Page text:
LONDON, 6 January 1915

His Excellency James Gerard
American Ambassador in Berlin


In respect to that portion of your letter of the 2d instant, relating to the position of the French people north of the German lines, we have had this called to our attention repeatedly.

We have felt that it is up to the French Government to support their own people, but we are not adverse to taking on the extra labor entailed in finding the foodstuffs and transporting them through Belgium into this section, provided of course the Germans agree; but we do feel that as our labor is voluntary the least recompense which the French could give for such service from all our people would be that they should make a substantial subscription to our funds for Belgian work. I may tell you that we already are sending some food into one section of France, but other sections we have been unable to undertake, as we have no resources with which to do so.

Yours faithfully

(Signed) H. C. HOOVER



HOOVER TO PAGE, describing his reception of a commercial proposal from merchants in Lille and explaining the attitude of the Commission toward French relief

LONDON, 26 January 1915

His Excellency Walter H. Page


We had a call this afternoon from Mr.------. Mr.------ appears to have been despatched by the merchants in Lille to see if he could arrange for the importation of 10,000 tons of corn monthly to that city. He came to us to ask us to import the food for his purposes and suggested to us that he should have commission for himself in the matter, in remuneration for his services; and he also advanced the idea that, of course, he expected we should make a profit out of it also. He tells me he is armed with the money and is able to represent the people of Lille in this matter; that he is going to the French also and probably to the French Government. He says he has been to the English Foreign Office.

It is difficult to express myself with sufficient forcefulness on the question in polite language, but I wish to say, here and now, that, so far as having dealings with an American of the type of Mr.----- is concerned, I have not the nervous energy to associate or mix with men of this character in any business matter, however minute it may be. If the people of Northern France are about to starve and if the French Government wishes these people fed it may make us a formal request and we will take the matter in hand with the same feeling of interest as we are experiencing in feeding the Belgians, as endeavoring to materialize the best ideals of the American people and to do so in a manner which will be to the national credit. We would supply the given ration of flour to the whole people of Northern France, destitute as well as rich, the French Government undertaking to supply us with the money to do this and making such arrangements for the repayment of the money by the local communes or other authorities as they may see fit; but as to entering into this business as a commercial transaction, in a corrupt relationship with Mr.------, the mere suggestion is an insult.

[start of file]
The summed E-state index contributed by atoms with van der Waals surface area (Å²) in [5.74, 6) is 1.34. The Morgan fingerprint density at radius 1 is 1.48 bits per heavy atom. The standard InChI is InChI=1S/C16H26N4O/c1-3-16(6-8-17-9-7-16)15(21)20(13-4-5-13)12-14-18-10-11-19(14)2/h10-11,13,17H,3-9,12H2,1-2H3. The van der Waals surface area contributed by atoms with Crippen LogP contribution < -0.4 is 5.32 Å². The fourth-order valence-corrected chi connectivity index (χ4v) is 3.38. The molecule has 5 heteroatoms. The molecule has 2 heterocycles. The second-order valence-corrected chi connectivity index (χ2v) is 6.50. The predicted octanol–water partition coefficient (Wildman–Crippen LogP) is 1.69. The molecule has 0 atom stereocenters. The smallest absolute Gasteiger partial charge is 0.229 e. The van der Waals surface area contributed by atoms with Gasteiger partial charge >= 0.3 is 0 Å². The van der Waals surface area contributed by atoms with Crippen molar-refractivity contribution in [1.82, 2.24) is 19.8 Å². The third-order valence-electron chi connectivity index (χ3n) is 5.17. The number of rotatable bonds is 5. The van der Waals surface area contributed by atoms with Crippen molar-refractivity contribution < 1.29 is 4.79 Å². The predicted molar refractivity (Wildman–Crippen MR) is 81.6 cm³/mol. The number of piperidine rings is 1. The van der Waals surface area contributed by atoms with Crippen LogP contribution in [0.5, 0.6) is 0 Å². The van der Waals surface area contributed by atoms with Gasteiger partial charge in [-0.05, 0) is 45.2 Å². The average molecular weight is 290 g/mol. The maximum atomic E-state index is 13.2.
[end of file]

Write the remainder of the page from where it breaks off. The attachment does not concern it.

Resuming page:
We have told Mr.------ that if he is engaged in a commercial transaction to import food into France as a speculation for himself, with any Frenchmen who may be engaged with him, it does not interest us and we do not think it will interest the American Government or any of its officials, nor are we prepared to lend ourselves to any such transactions; and we made this perfectly clear as, in the meantime, Mr.------ will endeavor to enlist your support and I have no doubt that he will also endeavor to set up relations through the French Government.

Yours faithfully



In January 1915 Hoover was deep in the campaign to get the government subventions without which the Belgian relief could not go on. His chief concern naturally was the maintenance of this work already established, but throughout these negotiations he continually stressed the needs of the French population whose condition became more desperate as each day passed.(161) Meanwhile repeated attempts through diplomatic and other channels to get the support of the French Government failed. The Paris Cabinet held that Germany was responsible for the lives of the inhabitants of the invaded districts and that she must be held to that responsibility. Fully aware of the certain outcome of this rigid policy, Hoover pleaded the cause of 2,000,000 French citizens before the President of the French Republic.



HOOVER TO POINCARÉ, PRESIDENT OF THE FRENCH REPUBLIC, setting forth the condition of the people in the occupied regions of Northern France, outlining the steps taken by the C.R.B. to improve this situation, and appealing for the support of the French Government

LONDON, 17 February 1915

Monsieur le Président de la République Française
Palais de I'Elysée, Paris


I deem it my duty to lay before you the position of the French civil population north of the German lines, and I am asking Mr. Gifford Pinchot, one of our members, to deliver this letter to Your Excellency in person.